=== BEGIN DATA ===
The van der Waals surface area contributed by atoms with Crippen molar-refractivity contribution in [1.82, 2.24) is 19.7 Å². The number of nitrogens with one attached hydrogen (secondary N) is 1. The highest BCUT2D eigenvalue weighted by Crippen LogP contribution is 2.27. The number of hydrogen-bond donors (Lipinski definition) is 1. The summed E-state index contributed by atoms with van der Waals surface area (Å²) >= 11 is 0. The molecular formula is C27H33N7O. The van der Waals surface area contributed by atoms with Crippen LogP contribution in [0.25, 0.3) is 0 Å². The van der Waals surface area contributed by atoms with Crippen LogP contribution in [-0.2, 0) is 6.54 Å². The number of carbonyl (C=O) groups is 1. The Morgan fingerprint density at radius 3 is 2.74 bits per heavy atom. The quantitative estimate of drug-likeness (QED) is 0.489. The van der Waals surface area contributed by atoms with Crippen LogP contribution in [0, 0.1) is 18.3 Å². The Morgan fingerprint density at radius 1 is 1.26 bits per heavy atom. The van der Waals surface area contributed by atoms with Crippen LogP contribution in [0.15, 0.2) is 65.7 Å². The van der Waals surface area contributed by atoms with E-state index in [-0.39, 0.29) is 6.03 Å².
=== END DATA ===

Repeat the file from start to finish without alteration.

The van der Waals surface area contributed by atoms with Crippen molar-refractivity contribution in [1.82, 2.24) is 19.7 Å². The number of nitrogens with one attached hydrogen (secondary N) is 1. The highest BCUT2D eigenvalue weighted by Crippen LogP contribution is 2.27. The number of hydrogen-bond donors (Lipinski definition) is 1. The summed E-state index contributed by atoms with van der Waals surface area (Å²) >= 11 is 0. The molecular formula is C27H33N7O. The van der Waals surface area contributed by atoms with Crippen LogP contribution in [0.25, 0.3) is 0 Å². The van der Waals surface area contributed by atoms with Crippen LogP contribution in [-0.2, 0) is 6.54 Å². The number of carbonyl (C=O) groups is 1. The Morgan fingerprint density at radius 3 is 2.74 bits per heavy atom. The quantitative estimate of drug-likeness (QED) is 0.489. The van der Waals surface area contributed by atoms with Crippen LogP contribution in [0, 0.1) is 18.3 Å². The Morgan fingerprint density at radius 1 is 1.26 bits per heavy atom. The van der Waals surface area contributed by atoms with Crippen LogP contribution in [0.15, 0.2) is 65.7 Å². The van der Waals surface area contributed by atoms with E-state index in [-0.39, 0.29) is 6.03 Å².